6 Career Lessons Learned from My ‘Lame’ Part-Time Jobs

By Sarah Marlor

What do dogs, CDs, and Christmas elves all have in common? You’re right! They are all a form of nostalgic entertainment! For me, however, these words bring up specific memories of my interesting history of part-time jobs.

Although you will no longer find ‘Dog Walker’, ‘CD Shop Sales Assistant’ or ‘Christmas Elf’ on my most up-to-date resume, they all played a very important role in setting me up for my current career! This list of diverse, and seemingly ‘lame’ roles, have combined to teach me six key career lessons that I will always carry with me no matter what job I end up doing in the future.

Dog Walker

I will start with the punch line here – I am VERY allergic to dogs! Even if I share a large room with a dog and never touch it, I will experience swollen lips, flaming red eyes, and a body covered in hives! In times past, spending moments with a cute, loving, playful companion seemed to take priority over being able to breathe properly. So, what are the lessons here – other than prioritising your basic health and wellbeing needs?

1. It is powerful to know what does not work for you!

When it comes to life decisions, we often receive the advice – “you don’t know unless you try!” In the case of my dog-walking career, I never knew I was highly allergic to pooches until I started smothering my face with their fur. From this, I learned something that has gone on to shape my entire adult life. I avoid a lot of pain and discomfort by removing myself from situations that involve dogs (it is a sad life, I know!) However, I have shifted my preferences and priorities in life to reflect what works best for me!

This is an important approach to utilise in relation to your career. Try things! If it does not suit your passions, your goals, or your personality – it is fine to move on and to try to find something better suited. I am a big believer that it is just as empowering to know what you do not want, as it is to know what you do want. Go for the opportunities that align with your motivations, preferences and values – and not those that suck your energy and give you eczema!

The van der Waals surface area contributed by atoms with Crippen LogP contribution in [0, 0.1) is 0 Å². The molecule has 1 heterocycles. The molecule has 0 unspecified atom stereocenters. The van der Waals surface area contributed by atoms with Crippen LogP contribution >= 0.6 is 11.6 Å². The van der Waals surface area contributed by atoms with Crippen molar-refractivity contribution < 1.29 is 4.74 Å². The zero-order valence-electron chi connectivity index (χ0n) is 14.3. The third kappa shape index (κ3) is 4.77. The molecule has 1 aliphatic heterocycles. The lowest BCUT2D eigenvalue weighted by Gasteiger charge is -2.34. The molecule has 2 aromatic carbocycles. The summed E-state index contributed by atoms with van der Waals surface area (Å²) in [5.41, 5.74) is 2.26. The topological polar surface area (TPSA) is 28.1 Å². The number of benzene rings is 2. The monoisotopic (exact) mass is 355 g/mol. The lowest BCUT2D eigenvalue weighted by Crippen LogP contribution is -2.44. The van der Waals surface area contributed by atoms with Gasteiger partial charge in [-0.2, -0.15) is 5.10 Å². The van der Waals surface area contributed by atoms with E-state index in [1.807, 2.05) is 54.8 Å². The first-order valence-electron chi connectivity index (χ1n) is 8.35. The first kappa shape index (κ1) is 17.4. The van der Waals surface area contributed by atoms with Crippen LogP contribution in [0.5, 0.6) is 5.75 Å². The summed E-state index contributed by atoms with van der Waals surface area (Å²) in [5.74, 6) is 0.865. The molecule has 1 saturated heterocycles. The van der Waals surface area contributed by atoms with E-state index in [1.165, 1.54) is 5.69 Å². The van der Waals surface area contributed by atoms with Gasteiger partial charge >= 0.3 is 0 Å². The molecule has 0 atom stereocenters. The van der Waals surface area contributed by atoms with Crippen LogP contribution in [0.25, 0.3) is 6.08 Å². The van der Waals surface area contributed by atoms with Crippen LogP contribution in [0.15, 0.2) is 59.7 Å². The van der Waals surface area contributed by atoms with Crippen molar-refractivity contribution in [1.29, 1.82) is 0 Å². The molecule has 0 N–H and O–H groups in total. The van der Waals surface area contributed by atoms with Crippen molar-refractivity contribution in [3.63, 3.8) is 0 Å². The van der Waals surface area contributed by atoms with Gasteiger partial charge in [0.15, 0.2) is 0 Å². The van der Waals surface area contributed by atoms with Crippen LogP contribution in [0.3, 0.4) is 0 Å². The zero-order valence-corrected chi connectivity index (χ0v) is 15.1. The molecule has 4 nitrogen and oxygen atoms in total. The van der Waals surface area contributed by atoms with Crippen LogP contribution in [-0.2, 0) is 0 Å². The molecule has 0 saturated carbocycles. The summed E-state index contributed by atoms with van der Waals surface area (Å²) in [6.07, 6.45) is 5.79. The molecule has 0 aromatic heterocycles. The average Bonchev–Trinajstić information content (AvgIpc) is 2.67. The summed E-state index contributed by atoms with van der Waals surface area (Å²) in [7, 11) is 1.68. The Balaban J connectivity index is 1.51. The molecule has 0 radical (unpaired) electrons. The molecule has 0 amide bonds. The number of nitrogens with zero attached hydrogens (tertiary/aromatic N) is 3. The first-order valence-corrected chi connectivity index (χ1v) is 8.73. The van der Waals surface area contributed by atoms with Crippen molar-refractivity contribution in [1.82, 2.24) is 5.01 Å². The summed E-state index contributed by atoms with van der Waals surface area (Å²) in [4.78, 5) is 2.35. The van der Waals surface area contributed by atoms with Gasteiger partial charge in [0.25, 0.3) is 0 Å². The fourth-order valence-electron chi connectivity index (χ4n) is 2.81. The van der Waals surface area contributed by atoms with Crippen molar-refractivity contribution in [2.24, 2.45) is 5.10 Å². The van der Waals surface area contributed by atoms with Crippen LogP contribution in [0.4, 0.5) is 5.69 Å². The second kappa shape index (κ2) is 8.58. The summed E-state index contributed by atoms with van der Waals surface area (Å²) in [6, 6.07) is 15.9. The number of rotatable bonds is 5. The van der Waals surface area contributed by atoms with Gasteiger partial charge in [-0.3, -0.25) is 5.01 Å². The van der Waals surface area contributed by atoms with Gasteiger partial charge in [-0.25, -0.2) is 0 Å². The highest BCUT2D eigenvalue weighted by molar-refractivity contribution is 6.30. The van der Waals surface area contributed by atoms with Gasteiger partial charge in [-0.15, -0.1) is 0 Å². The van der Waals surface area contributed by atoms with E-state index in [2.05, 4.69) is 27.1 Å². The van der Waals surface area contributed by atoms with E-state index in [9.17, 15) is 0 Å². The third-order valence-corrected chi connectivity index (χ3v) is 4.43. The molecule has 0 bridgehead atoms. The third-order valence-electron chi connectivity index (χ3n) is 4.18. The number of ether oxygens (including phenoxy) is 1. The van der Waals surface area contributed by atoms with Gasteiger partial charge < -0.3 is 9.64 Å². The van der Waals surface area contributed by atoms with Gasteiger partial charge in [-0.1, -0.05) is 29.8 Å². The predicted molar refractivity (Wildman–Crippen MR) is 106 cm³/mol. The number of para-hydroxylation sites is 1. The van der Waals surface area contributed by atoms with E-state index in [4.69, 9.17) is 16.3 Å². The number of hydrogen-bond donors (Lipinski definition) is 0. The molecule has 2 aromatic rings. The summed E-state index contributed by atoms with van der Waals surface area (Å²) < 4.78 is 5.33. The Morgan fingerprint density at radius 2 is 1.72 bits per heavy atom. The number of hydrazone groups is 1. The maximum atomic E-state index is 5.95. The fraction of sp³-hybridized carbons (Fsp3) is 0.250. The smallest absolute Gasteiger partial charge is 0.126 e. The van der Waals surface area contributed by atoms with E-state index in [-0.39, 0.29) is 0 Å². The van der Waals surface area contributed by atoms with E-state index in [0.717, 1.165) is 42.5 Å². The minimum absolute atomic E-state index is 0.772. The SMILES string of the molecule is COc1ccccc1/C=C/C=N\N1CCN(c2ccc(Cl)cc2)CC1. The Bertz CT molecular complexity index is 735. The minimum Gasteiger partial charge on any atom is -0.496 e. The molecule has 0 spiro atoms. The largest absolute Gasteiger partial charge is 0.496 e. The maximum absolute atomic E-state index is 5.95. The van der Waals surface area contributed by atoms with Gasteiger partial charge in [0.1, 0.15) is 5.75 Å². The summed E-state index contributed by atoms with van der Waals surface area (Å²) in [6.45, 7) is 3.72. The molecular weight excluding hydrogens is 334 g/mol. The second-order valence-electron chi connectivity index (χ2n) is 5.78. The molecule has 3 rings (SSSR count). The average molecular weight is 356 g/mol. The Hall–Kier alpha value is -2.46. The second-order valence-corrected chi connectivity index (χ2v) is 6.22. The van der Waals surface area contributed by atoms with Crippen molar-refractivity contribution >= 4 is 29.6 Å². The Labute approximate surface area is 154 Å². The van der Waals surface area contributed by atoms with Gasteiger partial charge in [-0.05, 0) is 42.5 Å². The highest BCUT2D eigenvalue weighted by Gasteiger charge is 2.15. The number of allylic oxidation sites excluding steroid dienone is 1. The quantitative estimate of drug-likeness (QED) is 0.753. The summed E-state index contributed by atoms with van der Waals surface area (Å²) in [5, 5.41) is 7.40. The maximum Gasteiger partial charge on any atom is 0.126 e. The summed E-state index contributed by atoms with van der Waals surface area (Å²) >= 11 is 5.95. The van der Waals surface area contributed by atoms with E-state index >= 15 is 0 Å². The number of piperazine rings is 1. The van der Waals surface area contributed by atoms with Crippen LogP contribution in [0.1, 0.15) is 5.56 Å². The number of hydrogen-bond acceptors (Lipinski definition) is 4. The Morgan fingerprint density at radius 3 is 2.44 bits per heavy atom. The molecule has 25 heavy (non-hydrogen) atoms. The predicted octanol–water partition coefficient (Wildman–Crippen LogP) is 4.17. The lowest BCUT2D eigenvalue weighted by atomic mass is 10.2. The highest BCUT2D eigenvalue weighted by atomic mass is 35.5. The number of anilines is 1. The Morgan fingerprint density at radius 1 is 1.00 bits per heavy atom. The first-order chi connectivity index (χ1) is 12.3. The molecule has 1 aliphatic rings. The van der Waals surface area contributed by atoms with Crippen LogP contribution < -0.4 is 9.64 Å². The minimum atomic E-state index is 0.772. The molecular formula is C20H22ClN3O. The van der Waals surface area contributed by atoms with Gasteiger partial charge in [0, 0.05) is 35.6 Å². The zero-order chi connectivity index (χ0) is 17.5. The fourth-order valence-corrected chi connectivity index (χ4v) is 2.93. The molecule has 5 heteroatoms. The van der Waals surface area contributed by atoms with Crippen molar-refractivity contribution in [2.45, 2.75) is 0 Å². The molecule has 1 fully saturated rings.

2. Networking is everything!

One thing I quickly learnt during my time spent at the dog park, was that everyone knew everyone! All the dog owners knew the names of the other pups, and they built strong relationships with each other based around a specific shared interest. These puppy-lovers, who initially connected through their adoration of dogs, grew to be friends and support systems to each other outside of the park walls over time.

By surrounding yourself with like-minded individuals, you will find that ‘like attracts like’. A great opportunity for university students to build a network is by joining a club or society on campus. This is a fantastic way to connect with industry professionals and fellow passionate students! You never know where a loose tie might lead you…

Check out Activate UTS for some inspiration.

CD Shop Sales Assistant

If you have ever had the pleasure of shopping at a CD store – spending hours listening to your favourite tracks on the communal headphones – I am sure you can imagine how fun it was to work there. On the flip side, perhaps you don’t know what a compact disc is – if so, that is so sad to hear! Your homework is to raid your parents CD collection! I did not realise at the time, but all those hours spent listening to tunes, recommending albums, and analysing the latest pop melodies was actually time spent adding useful notches to my career belt.

3. Keep up or get left behind!

I can bet my Spotify password that some of you have never listened to a CD before – this is because in the early 2000’s things started to shift in the industry when iPod’s and mp3’s were becoming more popular. We continue to see this space evolve, as we now jam to our favourite tunes via steaming services like Apple Music.

Things change. Constantly. Although I am still sucker for listening CDS, and even vinyl records, I quickly realised that if we do not commit to ongoing growth and development we might get left behind. Sadly, the little CD shop I worked at closed down because they were not able to adapt to the changing market around them.

In terms of your own career, it is important to know and embrace the fact that the future of work is uncertain, and the best way to future-proof yourself is to be open to upskilling and being flexible. Change with the change. Take opportunities. Learn. Step out of your comfort zone.